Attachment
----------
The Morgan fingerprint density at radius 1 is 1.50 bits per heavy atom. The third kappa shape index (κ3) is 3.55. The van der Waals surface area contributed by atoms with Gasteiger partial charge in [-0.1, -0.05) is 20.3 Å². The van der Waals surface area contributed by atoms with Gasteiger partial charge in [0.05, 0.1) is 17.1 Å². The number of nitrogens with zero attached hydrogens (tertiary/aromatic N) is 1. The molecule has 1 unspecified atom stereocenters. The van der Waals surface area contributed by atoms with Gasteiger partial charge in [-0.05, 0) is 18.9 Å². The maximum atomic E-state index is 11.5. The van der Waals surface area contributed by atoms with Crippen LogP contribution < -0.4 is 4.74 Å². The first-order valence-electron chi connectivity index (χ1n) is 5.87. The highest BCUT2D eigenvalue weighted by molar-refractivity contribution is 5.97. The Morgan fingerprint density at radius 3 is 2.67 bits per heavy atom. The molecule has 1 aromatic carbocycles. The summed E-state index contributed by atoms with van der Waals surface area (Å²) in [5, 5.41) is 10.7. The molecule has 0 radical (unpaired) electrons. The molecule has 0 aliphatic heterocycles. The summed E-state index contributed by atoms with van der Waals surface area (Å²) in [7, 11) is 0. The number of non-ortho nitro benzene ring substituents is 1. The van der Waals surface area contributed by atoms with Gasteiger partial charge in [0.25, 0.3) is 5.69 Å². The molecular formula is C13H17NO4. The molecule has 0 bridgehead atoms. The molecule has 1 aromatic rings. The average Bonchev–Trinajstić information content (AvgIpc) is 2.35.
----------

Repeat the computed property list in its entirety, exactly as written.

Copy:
The Morgan fingerprint density at radius 1 is 1.50 bits per heavy atom. The third kappa shape index (κ3) is 3.55. The van der Waals surface area contributed by atoms with Gasteiger partial charge in [-0.1, -0.05) is 20.3 Å². The van der Waals surface area contributed by atoms with Gasteiger partial charge in [0.05, 0.1) is 17.1 Å². The number of nitrogens with zero attached hydrogens (tertiary/aromatic N) is 1. The molecule has 1 unspecified atom stereocenters. The van der Waals surface area contributed by atoms with Gasteiger partial charge in [-0.05, 0) is 18.9 Å². The maximum atomic E-state index is 11.5. The van der Waals surface area contributed by atoms with Crippen LogP contribution < -0.4 is 4.74 Å². The first-order valence-electron chi connectivity index (χ1n) is 5.87. The highest BCUT2D eigenvalue weighted by molar-refractivity contribution is 5.97. The Morgan fingerprint density at radius 3 is 2.67 bits per heavy atom. The molecule has 1 aromatic carbocycles. The summed E-state index contributed by atoms with van der Waals surface area (Å²) in [5, 5.41) is 10.7. The molecule has 0 radical (unpaired) electrons. The molecule has 0 aliphatic heterocycles. The summed E-state index contributed by atoms with van der Waals surface area (Å²) in [7, 11) is 0. The number of non-ortho nitro benzene ring substituents is 1. The van der Waals surface area contributed by atoms with Gasteiger partial charge in [0.25, 0.3) is 5.69 Å². The molecular formula is C13H17NO4. The molecule has 0 bridgehead atoms. The molecule has 1 aromatic rings. The average Bonchev–Trinajstić information content (AvgIpc) is 2.35.